Listed Building

The only legal part of the listing is the address/name of site. Addresses and building names may have changed since the date of listing – see ‘About Listed Buildings’ below for more information.


Status: Designated


There are no additional online documents for this record.


Date Added
Supplementary Information Updated
Local Authority
Planning Authority
NJ 92676 7055
392676, 807055


Archibald Simpson, 1839. Single storey with sunken basement to E, 3-bay, rectangular-plan; later 19th century verandah addition. Stuccoed brick. Granite base course; eaves course; overhanging eaves.

W (PRINCIPAL) ELEVATION: symmetrical; pedimented tetrastyle porch advanced to centre with Tuscan columns, on 4 stone steps, panelled 2-leaf timber door with fanlight, boarded-up; windows to flanking bays to left and right.

S ELEVATION: symmetrical; 5-bay; decorative verandah oversailing ground floor, supported on spiral iron columns with pierced decorative brackets; gabled entrance with stone steps advanced to centre, ironwork railings; 3-light bowed bay to centre, regular fenestration to 2 bays to left and right.

E ELEVATION: asymmetrical; 4-bay; doorway to penultimate bay to right, corniced with consoles, timber door with small-pane fanlight; stone steps to right of doorway leading down to timber door in basement, window to bay to right of basement; regular fenestration to remaining bays of ground floor.

N ELEVATION: symmetrical; 3-bay; variety of doorways and windows to basement floor; gabled bay advanced to centre, tripartite window to ground floor, windows centred in gablehead above, window to each flanking bay.

Windows boarded-up (1999). Piended grey slate roof with lead ridges. Coped stacks breaking pitch. Cast-iron rainwater goods.

INTERIOR: not seen 1999.

RAILINGS: thistle-capped iron railings enclosing basement to N.

Statement of Special Interest

Westburn Park is one of six public parks in Aberdeen. What was originally a 20 acre piece of land was acquired by the Corporation in 1900. The land was originally owned by David Chalmers, Editor of the Aberdeen Journal who commissioned Archibald Simpson to design the exceptionally fine Westburn House, the construction of which (stuccoed brick rather than granite) is particularly unusual. Much of the original grounds of Westburn House are now used by the Aberdeen Hospitals, and at one point the house itself was a clinic. Westburn House is currently not in use (1999).



1st (1864) and 2nd (1901) EDITION OS MAPS; Post Office Directory, PLAN OF THE CITY OF ABERDEEN, (1880); G M Fraser, "Archibald Simpson and His Times: A Study in the Making of Aberdeen", ABERDEEN WEEKLY JOURNAL, 9 August 1918; W D Chapman & C F Riley, GRANITE CITY: A PLAN FOR ABERDEEN, (1952), p6; R W Smyth, ARCHIBALD SIMPSON: HIS CLASSICAL BUILDINGS IN ABERDEEN, (1975), p31-33; C Graham, ARCHIBALD SIMPSON: ARCHITECT OF ABERDEEN 1790-1847, (1990), p40; W A Brogden, ABERDEEN: AN ILLUSTRATED ARCHITECTURAL GUIDE, (2nd Edition: 1998), p127.

About Listed Buildings

Listing is the way that a building or structure of special architectural or historic interest is recognised by law through the Planning (Listed Buildings and Conservation Areas) (Scotland) Act 1997.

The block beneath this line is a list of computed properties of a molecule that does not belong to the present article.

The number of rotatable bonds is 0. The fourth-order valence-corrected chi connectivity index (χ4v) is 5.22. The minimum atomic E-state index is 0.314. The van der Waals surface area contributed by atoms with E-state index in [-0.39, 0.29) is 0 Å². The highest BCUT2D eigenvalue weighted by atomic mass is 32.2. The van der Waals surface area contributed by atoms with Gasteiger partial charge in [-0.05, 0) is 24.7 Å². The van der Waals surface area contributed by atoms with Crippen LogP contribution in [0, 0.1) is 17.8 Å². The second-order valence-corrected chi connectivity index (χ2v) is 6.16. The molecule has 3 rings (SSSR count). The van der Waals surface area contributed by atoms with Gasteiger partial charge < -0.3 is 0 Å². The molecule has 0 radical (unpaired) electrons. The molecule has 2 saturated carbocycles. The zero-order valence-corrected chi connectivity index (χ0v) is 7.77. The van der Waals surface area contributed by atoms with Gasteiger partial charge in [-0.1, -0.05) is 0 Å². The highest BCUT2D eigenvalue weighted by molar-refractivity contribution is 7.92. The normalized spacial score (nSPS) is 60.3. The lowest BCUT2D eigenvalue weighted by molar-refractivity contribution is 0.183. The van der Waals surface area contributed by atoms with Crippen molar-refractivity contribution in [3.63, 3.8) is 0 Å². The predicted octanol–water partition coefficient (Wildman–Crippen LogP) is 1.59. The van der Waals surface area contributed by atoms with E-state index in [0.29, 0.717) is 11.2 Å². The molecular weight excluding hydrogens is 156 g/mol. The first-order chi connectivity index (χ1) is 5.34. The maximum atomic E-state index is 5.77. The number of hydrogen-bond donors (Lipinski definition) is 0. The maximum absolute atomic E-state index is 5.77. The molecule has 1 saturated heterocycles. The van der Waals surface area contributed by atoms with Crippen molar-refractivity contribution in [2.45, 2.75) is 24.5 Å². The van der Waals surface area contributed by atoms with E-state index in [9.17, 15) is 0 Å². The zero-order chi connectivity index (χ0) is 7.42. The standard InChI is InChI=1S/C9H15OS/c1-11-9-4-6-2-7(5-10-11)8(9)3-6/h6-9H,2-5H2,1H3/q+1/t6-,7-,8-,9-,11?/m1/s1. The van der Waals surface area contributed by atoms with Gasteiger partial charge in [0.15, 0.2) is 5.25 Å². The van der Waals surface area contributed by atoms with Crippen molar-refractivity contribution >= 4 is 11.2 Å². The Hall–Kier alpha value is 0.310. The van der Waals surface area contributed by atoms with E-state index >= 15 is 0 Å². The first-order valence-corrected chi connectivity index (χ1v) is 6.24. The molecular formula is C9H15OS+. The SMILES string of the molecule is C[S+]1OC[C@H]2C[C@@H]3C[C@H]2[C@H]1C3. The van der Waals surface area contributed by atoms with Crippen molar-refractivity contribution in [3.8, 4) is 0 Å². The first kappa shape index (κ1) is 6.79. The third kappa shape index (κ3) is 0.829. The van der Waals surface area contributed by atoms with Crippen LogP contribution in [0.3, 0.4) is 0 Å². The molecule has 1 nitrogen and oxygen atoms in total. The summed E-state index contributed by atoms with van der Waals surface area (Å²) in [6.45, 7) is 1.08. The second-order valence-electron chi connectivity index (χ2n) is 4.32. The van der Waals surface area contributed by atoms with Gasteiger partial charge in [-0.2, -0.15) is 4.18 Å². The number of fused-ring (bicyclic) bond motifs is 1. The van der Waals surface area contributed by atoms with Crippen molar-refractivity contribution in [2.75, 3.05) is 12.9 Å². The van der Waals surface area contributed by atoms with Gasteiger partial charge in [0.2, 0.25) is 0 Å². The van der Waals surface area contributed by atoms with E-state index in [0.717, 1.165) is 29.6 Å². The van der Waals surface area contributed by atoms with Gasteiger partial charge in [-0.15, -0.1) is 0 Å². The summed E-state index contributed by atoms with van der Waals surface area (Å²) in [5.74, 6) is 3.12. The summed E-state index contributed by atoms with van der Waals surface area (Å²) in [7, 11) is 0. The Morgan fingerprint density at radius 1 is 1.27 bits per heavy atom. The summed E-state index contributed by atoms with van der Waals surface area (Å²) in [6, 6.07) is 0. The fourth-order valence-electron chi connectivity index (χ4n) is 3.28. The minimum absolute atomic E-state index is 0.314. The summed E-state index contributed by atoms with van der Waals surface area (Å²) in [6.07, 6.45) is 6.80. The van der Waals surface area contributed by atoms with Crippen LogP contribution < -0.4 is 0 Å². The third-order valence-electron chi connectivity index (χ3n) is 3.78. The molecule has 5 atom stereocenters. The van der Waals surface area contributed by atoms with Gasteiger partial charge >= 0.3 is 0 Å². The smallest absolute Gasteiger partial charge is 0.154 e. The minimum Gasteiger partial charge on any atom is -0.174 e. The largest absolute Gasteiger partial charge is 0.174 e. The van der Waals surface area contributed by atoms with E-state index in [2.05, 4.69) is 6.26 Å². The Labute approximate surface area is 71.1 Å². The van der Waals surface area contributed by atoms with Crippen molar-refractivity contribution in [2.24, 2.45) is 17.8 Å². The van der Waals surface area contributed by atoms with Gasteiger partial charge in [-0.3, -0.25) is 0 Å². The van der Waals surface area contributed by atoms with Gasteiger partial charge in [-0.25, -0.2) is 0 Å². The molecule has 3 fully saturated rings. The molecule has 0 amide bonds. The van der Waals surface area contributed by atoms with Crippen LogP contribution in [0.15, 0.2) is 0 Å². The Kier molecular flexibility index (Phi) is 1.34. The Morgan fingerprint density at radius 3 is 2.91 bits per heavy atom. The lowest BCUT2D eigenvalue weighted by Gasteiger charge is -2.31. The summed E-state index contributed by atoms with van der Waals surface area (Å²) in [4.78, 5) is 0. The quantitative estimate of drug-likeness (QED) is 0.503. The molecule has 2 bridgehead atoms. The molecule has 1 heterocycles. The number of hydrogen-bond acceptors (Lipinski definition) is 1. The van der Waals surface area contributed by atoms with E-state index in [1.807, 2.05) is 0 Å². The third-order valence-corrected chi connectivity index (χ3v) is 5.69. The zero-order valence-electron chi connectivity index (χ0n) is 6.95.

We list buildings of special architectural or historic interest using the criteria published in the Historic Environment Scotland Policy Statement.

The information in the listed building record gives an indication of the special architectural or historic interest of the listed building(s). It is not a definitive historical account or a complete description of the building(s). The format of the listed building record has changed over time. Earlier records may be brief and some information will not have been recorded.

The only legal part of the listing is the address/name of site. Addresses and building names may have changed since the date of listing and if a number or name is missing from a listing address it may still be listed. Listing covers both the exterior and the interior and any object or structure fixed to the building. Listing can also cover structures not physically attached but which are part of the curtilage of the building, such as boundary walls, gates, gatepiers, ancillary buildings etc. The planning authority is responsible for advising on what is covered by the listing including the curtilage of a listed building. Since 1 October 2015 we have been able to exclude items from a listing. If part of a building is not listed, it will say that it is excluded in the statutory address and in the statement of special interest in the listed building record. The statement will use the word 'excluding' and quote the relevant section of the Historic Environment Scotland Act 2014. Some earlier listed building records may use the word 'excluding', but if the Act is not quoted, the record has not been revised to reflect current legislation.

If you want to alter, extend or demolish a listed building you need to contact your planning authority to see if you need listed building consent. The planning authority advises on the need for listed building consent and they also decide what a listing covers. The planning authority is the main point of contact for all applications for listed building consent.

Find out more about listing and our other designations at You can contact us on 0131 668 8716 or at


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Printed: 17/02/2019 15:38